by Ally Hudson
For a while, New York Fashion Week (NYFW) was not fully in-person but rather digital shows. Because of COVID-19, the shows were smaller and had less coverage. For some time, brands were doing digital shows, which allowed a new way of showing off clothing pieces.
In 2022, Mochino collaborated with Hudson Bay to create a full collection of clothes featured on marionette dolls. They created a set almost like one would for barbie dolls. They had dolls made to look like Anna Wintour, Hamish Bowles, and Jeremy Scott (the designer) to resemble the attendance of a regular show. This innovation allowed them to display their new pieces in a safe atmosphere. The designer said the show was a “wink-and-nod to the fact that in order to begin anew, you have to start small.”
Again designers were trying to find a different approach to shows rather than just a normal video for viewers to watch. Fashion shows are consumed by a majority of people who aren’t physically at the show. It took COVID for brands to finally realize this and take time into every aspect they put out. The brand Khaite chose to send presentation boxes with a book that one could scan to view pieces apart of the collection. On their app, individuals could scroll through different shoes, accessories, and clothes while getting a full 3-D display. This was a technique that no other brand had done before. Their goal was also to make online shopping more of an experience for their customers.
Once shows transitioned back to mostly in-person, the recent event of COVID left designers and the world in a new perspective to pursue anything and everything because you never know when something can be taken away. Alessandro Michele, Gucci’s designer, has been captivated by twins for a while. He adores the aspect of their “secret intimacies – the grace of their duplicated and expanded love,” which gave rise to his “eternal fascination for the double, for things that seem to reflect themselves.” He wanted it to be an “ode” to twins regarding the notion that twins aren’t truly identical, but they do share something which is so unique yet so individual. During the show, the pieces were presented on opposite sides of a backdrop then they met up and walked together down the runway. It’s a fresh and new idea that articulates the unbreakable bond within human relations.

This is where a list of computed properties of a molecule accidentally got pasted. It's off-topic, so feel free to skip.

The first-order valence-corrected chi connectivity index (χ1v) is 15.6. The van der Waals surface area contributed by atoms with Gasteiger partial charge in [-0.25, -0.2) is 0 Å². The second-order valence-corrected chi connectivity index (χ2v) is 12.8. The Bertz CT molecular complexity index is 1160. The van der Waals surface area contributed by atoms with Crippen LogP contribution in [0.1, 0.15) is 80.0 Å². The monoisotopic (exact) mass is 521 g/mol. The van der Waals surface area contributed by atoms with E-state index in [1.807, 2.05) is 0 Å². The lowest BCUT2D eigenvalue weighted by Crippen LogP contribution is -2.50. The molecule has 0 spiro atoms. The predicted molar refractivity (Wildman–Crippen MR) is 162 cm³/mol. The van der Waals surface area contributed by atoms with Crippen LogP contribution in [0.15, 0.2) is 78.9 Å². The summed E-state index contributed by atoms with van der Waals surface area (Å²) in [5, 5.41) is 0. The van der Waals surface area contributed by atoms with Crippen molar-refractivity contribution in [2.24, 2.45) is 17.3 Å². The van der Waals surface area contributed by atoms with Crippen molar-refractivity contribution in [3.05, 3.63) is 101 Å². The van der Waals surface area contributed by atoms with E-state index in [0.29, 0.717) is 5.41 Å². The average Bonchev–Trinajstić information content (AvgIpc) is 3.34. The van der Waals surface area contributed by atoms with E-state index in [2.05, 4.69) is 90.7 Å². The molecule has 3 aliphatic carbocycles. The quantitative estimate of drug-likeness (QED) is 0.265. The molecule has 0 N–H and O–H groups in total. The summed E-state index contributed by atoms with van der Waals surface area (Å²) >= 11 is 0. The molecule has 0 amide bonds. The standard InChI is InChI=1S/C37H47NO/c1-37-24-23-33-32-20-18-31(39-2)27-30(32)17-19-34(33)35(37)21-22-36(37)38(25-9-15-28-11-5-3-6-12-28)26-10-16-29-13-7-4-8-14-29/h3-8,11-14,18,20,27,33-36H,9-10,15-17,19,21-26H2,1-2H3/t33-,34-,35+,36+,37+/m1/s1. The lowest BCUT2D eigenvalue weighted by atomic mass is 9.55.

Lastly, something that recent fashion shows have been portraying is messages regarding larger issues. Balenciaga’s show portrayed a tundra focused on addressing climate change and the war in Ukraine. For this show, Demna Gvasalia drew from his own experiences of fleeing war during a tundra atmosphere. The show was in a cavernous hub that filled up to represent a snow globe like our world. Plus, the models carried trash bags as an accessory to symbolize innocent people fleeing Ukraine with their life in bags. There were flashes of lights to represent bombs too.
Overall, since COVID, many shows have been different in what they represent and how they’re staged. No one wanted the pandemic to happen, but bad wasn’t the only thing that came from it. The pandemic forced people to explore new resources that they otherwise would’ve shied away from. Subsequently, what was born was new ways to showcase clothes that so many people could express themselves.